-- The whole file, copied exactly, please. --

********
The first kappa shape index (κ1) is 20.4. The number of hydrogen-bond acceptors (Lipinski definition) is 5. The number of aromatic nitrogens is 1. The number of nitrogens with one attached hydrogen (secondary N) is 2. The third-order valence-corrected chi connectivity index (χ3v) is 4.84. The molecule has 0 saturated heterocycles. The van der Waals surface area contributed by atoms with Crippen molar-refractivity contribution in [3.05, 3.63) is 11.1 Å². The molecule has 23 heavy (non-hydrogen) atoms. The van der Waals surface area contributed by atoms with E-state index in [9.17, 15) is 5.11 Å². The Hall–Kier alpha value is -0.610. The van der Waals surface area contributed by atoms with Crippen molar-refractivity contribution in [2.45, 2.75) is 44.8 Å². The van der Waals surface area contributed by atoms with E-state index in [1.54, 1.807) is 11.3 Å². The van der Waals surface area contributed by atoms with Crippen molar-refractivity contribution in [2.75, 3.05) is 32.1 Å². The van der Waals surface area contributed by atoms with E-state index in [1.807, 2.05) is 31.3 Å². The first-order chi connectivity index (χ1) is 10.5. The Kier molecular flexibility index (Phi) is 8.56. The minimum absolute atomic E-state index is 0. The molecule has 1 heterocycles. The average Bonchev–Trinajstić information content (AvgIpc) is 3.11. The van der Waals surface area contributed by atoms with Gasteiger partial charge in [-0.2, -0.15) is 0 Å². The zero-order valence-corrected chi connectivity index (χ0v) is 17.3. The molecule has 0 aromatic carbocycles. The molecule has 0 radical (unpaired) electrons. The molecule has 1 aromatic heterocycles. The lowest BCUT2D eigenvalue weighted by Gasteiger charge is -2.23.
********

The first kappa shape index (κ1) is 20.4. The number of hydrogen-bond acceptors (Lipinski definition) is 5. The number of aromatic nitrogens is 1. The number of nitrogens with one attached hydrogen (secondary N) is 2. The third-order valence-corrected chi connectivity index (χ3v) is 4.84. The molecule has 0 saturated heterocycles. The van der Waals surface area contributed by atoms with Crippen molar-refractivity contribution in [3.05, 3.63) is 11.1 Å². The molecule has 23 heavy (non-hydrogen) atoms. The van der Waals surface area contributed by atoms with E-state index in [9.17, 15) is 5.11 Å². The Hall–Kier alpha value is -0.610. The van der Waals surface area contributed by atoms with Crippen molar-refractivity contribution in [2.45, 2.75) is 44.8 Å². The van der Waals surface area contributed by atoms with E-state index in [1.54, 1.807) is 11.3 Å². The van der Waals surface area contributed by atoms with Crippen molar-refractivity contribution in [2.75, 3.05) is 32.1 Å². The van der Waals surface area contributed by atoms with E-state index in [1.807, 2.05) is 31.3 Å². The first-order chi connectivity index (χ1) is 10.5. The Kier molecular flexibility index (Phi) is 8.56. The minimum absolute atomic E-state index is 0. The molecule has 1 heterocycles. The average Bonchev–Trinajstić information content (AvgIpc) is 3.11. The van der Waals surface area contributed by atoms with Gasteiger partial charge in [-0.2, -0.15) is 0 Å². The zero-order valence-corrected chi connectivity index (χ0v) is 17.3. The molecule has 0 aromatic carbocycles. The molecule has 0 radical (unpaired) electrons. The molecule has 1 aromatic heterocycles. The lowest BCUT2D eigenvalue weighted by Gasteiger charge is -2.23.